It was also found that rotation precision varies depending on rotation directions.

Furthermore, it was confirmed that rotation precision varies depending on a difference in individual stators.

SUMMARY OF THE INVENTION

It is an aspect of the present invention to provide a high-precision type vibration driven motor by re-examining an electrode arrangement of a piezo-electric element constituting a stator and projections of a vibration member to find out an optimal condition of the stator, and improving driving efficiency, improving stability of precision, or attaining uniform precision.

According to one aspect of the present invention, when the wavelength of a vibration wave to be excited is represented by λ, projections, the number per λ/2 of which is set to be an integer multiple of 2 (i.e., 2, 4, 6, 8, . . . ), are provided to increase the moving speed of the movable member, and to improve driving efficiency, and the projections are arranged at equal intervals or at substantially equal intervals over the entire periphery of the contact surface of the vibration member.

Electrodes of a thin annular piezo-electric element constituting the stator include two driving electrode groups polarized at a λ/2 pitch so as to alternately have opposing expansion/contraction polarities, two vibration detection electrodes respectively arranged at loop positions of standing waves generated by the driving electrode groups, and three ground electrodes for power supply.

The vibration member and the piezo-electric element constituting the stator are fixed in such a manner that the central positions of the two vibration detection electrodes coincide with each other with respect to an intermediate position between the projections of the vibration member or a position near the intermediate position.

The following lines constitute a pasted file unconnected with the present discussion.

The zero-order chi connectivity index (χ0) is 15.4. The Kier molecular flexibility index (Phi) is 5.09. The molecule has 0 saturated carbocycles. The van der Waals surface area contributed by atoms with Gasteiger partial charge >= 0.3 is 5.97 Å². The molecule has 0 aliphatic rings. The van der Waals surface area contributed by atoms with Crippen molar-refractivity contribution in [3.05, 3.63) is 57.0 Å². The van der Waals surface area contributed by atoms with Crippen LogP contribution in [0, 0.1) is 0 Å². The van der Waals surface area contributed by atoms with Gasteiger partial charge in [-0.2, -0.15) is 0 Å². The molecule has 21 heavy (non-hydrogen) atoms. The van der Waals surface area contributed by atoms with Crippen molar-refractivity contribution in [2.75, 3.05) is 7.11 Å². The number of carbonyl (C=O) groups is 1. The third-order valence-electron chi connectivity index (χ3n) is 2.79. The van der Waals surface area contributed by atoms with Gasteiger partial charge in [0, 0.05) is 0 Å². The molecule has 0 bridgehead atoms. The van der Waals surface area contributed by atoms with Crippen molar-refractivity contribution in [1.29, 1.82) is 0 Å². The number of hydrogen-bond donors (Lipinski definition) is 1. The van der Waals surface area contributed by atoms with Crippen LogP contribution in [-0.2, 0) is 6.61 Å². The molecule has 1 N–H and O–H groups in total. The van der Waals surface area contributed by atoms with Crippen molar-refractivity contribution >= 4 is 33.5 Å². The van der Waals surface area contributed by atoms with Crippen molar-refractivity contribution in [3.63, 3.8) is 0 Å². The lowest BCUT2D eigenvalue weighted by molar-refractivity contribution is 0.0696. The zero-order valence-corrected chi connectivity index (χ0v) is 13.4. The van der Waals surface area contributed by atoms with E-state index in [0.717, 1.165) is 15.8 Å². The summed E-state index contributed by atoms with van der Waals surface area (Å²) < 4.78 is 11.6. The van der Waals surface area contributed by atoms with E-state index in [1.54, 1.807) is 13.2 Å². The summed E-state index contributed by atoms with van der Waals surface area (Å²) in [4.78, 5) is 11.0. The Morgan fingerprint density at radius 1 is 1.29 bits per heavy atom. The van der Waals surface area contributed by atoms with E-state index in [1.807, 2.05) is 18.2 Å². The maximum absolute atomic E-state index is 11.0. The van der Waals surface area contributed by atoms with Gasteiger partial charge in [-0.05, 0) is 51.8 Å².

Other aspects of the present invention will become apparent from the following detailed description of the present invention.

BRIEF DESCRIPTION OF THE DRAWINGS

FIGS. 1A and 1B are respectively a plan view showing an electrode arrangement of a piezo-electric element of a vibration driven motor according to one embodiment of the present invention, and an exploded side view on a vibration member;

FIG. 2 is a circuit diagram showing a driving circuit of the vibration driven motor;

FIG. 3 is a longitudinal sectional view showing the vibration driven motor according to the embodiment; and

FIGS. 4A and 4B are respectively a plan view showing an electrode arrangement of a piezo-electric element of a conventional vibration driven motor, and an exploded side view on a vibration member.

DESCRIPTION OF THE PREFERRED EMBODIMENT

FIGS. 1A and 1B show a vibration driven motor according to the present invention. FIG. 1A is a plan view showing an electrode arrangement, and FIG. 1B is an exploded side view of a stator constituted by a vibration member 2 and a piezo-electric element 1.

A common electrode surface of the thin annular piezo-electric element 1 is fixed to the vibration member 2 formed of an elastic member, and having projections (four projections per λ/2) at equal intervals or at substantially equal intervals on its entire periphery so as to constitute a stator. As shown in FIG. 1A, an electrode arrangement on the other surface of the piezo-electric element includes an A driving electrode group (A1 to A8) and a B driving electrode group (B1 to B8) polarized at a λ/2 pitch so as to alternately have opposing expansion/contraction polarities with respect to a wavelength λ of a vibration wave to be excited, and λ/4-pitch vibration detection electrodes SA and SB (for detecting vibration states of the corresponding electrode groups) and three ground common electrodes G arranged between the A and B electrode groups.

The B driving electrode group (B1 to B8) is arranged at a pitch shifted from that of the A driving electrode group (A1 to A8) by an odd number multiple of λ/4 (3λ/4 in this embodiment).

The vibration detection electrodes SA and SB are arranged to have substantially loop positions of standing waves generated by the A and B driving electrode groups as their centers.

In FIG. 1B, the projections of the vibration member 2 which is formed of an elastic member, and the number per λ/2 of which is set to be an integer multiple of 2, are arranged at equal intervals or at substantially equal intervals on the entire periphery by forming slits each having a predetermined width (t) with respect to the axial center. Note that H is the total height of the vibration member, and h is the slit depth.